This post needs a bit of an explanation. The American Tall Ship, the Niagara visited our harbour in Kingsville, Ontario last weekend and we were allowed onboard for tours. This is a bit of a local piece I wrote in my column for the newspaper I work for, but some of you may find it interesting. The Jiimann is a ferry which sails out of Kingsville for a few months of the year to Pelee Island in Lake Erie (about 1 1/2 hr “voyage”).
Majestic. That was my first impression of the Flagship Niagara, the Tall Ship that docked for the weekend at the Kingsville harbour. I first saw it in a clearing at the Mettawas Park parking lot, proudly sitting next to the dock—the sails neatly folded away and the rigging in full view and splendour.
Do not expect proper nautical terms from me—I am a full blown landlubber prone to seasickness even on short forays to Pelee Island, but even I understand the romance of the open water. I picked up a brochure that described the “Live-Aboard Programs” touting “an experience you will long remember.” Perhaps a few decades ago (I will not reveal how many, but more than one or two….) I would have jumped at the chance—but today, I cannot even go below deck as the stairs leading to the mess and sleeping area were just a bit narrow and steep for me. I seem to have developed a fear of steps that are not wide and generous of late—something I find limiting, but alas….
I enjoyed the shortened tour I took on the deck, the mounds of thick ropes, the beautiful wooden decking, the navigational apparatus, and every one of the guides/seamen and women were friendly and knowledgeable. I was allowed through some of the roped areas as I could not complete the tour. No one needs to see a woman go head first down a hatch. A man (much older than I) explained to me that the ship was not handicapped accessible—making me feel just a little bit more senior than I actually am. Oh well, that MRI on my knee cannot come soon enough…..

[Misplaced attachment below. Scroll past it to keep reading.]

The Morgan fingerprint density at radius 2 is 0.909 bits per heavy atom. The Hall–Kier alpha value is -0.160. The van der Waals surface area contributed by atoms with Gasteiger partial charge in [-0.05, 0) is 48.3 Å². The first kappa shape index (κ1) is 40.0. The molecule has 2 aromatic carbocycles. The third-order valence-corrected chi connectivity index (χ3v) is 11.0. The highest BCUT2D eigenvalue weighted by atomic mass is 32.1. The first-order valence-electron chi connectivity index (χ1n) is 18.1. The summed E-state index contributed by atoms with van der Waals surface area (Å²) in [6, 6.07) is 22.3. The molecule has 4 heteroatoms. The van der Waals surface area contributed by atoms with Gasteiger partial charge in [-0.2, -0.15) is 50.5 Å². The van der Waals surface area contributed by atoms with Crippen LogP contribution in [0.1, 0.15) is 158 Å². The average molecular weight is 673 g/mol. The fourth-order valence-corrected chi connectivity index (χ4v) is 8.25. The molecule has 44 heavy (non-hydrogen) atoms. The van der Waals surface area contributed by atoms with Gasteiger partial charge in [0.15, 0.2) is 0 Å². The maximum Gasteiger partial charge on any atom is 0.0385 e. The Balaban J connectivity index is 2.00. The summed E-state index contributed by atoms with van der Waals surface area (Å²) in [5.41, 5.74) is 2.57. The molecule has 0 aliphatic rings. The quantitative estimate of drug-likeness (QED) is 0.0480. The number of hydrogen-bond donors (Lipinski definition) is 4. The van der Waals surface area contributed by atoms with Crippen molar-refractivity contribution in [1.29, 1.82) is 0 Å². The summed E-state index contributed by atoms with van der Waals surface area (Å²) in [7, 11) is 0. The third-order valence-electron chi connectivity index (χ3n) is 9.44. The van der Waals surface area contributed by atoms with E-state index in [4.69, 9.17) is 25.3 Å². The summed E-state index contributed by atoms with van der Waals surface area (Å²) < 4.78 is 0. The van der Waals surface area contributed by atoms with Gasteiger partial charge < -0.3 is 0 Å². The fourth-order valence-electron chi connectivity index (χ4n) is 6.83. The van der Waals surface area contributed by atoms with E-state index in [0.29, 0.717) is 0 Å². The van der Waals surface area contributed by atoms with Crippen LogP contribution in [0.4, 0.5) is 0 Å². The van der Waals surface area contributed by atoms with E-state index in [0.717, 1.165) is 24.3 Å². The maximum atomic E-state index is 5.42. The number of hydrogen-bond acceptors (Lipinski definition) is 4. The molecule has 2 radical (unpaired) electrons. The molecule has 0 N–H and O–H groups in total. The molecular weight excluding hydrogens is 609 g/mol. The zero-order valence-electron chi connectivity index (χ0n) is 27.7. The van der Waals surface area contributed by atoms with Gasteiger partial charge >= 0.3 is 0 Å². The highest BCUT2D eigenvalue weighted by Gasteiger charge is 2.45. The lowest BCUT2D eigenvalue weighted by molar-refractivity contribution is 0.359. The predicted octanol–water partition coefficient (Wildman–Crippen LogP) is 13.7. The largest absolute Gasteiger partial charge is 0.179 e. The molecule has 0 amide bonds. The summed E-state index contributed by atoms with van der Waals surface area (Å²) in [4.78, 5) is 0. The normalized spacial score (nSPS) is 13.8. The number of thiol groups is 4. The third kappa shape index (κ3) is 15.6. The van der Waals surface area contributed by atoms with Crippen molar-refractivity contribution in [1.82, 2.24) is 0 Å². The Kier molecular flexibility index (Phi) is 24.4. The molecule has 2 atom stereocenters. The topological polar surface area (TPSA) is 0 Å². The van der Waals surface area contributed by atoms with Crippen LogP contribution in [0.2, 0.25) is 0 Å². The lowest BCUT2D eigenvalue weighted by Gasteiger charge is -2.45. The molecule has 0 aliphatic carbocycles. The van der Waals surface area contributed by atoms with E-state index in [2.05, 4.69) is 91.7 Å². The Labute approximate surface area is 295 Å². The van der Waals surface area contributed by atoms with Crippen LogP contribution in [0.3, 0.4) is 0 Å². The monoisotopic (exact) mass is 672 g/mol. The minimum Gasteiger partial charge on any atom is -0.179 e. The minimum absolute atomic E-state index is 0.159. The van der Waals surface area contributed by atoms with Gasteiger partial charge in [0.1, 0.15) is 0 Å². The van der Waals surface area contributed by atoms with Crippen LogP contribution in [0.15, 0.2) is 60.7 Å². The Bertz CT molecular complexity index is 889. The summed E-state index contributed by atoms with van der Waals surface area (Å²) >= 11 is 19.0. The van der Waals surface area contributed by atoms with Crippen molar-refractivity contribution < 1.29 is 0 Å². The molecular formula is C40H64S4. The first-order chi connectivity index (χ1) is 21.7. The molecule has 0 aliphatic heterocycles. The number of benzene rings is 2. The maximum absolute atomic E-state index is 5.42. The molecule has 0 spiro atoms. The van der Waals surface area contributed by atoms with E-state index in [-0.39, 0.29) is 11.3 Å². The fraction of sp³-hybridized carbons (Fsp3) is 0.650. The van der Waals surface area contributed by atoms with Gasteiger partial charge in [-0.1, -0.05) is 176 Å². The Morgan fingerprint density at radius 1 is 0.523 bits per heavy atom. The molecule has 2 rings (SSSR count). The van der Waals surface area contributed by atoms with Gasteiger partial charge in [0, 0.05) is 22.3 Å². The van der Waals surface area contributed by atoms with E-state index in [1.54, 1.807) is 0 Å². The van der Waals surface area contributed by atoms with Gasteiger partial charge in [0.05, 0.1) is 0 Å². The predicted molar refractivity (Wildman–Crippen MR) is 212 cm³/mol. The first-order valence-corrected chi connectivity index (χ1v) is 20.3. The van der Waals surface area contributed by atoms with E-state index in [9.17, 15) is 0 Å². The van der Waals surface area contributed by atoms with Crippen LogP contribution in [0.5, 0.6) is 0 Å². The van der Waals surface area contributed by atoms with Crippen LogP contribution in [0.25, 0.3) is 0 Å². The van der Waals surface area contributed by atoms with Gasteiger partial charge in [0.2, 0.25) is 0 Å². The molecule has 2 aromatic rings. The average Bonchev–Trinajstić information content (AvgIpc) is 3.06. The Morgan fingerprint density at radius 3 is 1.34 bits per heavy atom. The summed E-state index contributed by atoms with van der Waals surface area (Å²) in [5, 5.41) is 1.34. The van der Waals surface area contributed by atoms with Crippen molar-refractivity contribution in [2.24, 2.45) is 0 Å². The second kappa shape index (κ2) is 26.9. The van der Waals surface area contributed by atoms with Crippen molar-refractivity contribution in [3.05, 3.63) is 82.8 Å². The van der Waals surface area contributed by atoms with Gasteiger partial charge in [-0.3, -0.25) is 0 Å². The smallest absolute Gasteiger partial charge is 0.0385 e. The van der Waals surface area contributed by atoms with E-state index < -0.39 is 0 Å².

I noticed that in the middle of the ship there was a raised portion (skylight?) that had bars on the windows. A young father told his daughter that that was where they held the prisoners. I laughed, but then I looked down and saw a woman doing paperwork below deck. I pointed it out to my husband and told him that I felt like that when I did paperwork (trapped in case you are not getting my drift). I am a self-proclaimed creative (?) and I hate paperwork, especially when it involves math any higher that multiplication and division (I have adding and subtracting down pat; formulas not so much).
We met an older volunteer on the deck who was from Albany, New York. He listened very patiently and even seemed interested while my husband regaled him with (true) tales of my ancestor, Peter Geauvreau who was a ships’ carpenter on the Queen Charlotte involved in the same 1812 Battle of Put-In- Bay as The Niagara. We must not have annoyed him too much, as he caught up with us later as we were leaving and talked to us some more about ship history and life in general.
I took some pictures on the dock and then ventured over to one of the fishing boat docks and took some more. I caught the ship with the Jiimann in the background just leaving for its voyage to Pelee Island. I waited and caught the two boats nose to nose, the juxtaposition of old and new a wonderful metaphor for the day—the past and the present entwined for a moment.